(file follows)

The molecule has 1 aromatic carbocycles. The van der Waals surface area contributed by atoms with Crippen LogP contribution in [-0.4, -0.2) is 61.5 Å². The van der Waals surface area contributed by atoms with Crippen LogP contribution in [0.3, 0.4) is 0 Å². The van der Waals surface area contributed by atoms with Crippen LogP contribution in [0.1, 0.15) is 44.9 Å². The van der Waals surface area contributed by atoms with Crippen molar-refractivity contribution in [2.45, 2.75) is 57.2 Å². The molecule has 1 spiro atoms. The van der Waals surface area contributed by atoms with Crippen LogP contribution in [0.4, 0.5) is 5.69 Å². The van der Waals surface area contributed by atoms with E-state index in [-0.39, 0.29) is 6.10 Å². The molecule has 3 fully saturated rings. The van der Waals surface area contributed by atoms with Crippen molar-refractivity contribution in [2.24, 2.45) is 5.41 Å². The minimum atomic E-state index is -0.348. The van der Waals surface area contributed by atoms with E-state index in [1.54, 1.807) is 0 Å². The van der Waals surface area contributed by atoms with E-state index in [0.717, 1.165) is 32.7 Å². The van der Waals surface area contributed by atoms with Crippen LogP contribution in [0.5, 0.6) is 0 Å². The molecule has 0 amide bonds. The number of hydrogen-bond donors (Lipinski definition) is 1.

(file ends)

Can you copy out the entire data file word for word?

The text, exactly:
The molecule has 1 aromatic carbocycles. The van der Waals surface area contributed by atoms with Crippen LogP contribution in [-0.4, -0.2) is 61.5 Å². The van der Waals surface area contributed by atoms with Crippen LogP contribution in [0.3, 0.4) is 0 Å². The van der Waals surface area contributed by atoms with Crippen LogP contribution in [0.1, 0.15) is 44.9 Å². The van der Waals surface area contributed by atoms with Crippen molar-refractivity contribution in [2.45, 2.75) is 57.2 Å². The molecule has 1 spiro atoms. The van der Waals surface area contributed by atoms with Crippen LogP contribution in [0.4, 0.5) is 5.69 Å². The van der Waals surface area contributed by atoms with E-state index in [-0.39, 0.29) is 6.10 Å². The molecule has 3 fully saturated rings. The van der Waals surface area contributed by atoms with Crippen molar-refractivity contribution in [2.24, 2.45) is 5.41 Å². The minimum atomic E-state index is -0.348. The van der Waals surface area contributed by atoms with E-state index in [1.54, 1.807) is 0 Å². The van der Waals surface area contributed by atoms with E-state index in [0.717, 1.165) is 32.7 Å². The van der Waals surface area contributed by atoms with Crippen LogP contribution in [0.5, 0.6) is 0 Å². The molecule has 0 amide bonds. The number of hydrogen-bond donors (Lipinski definition) is 1.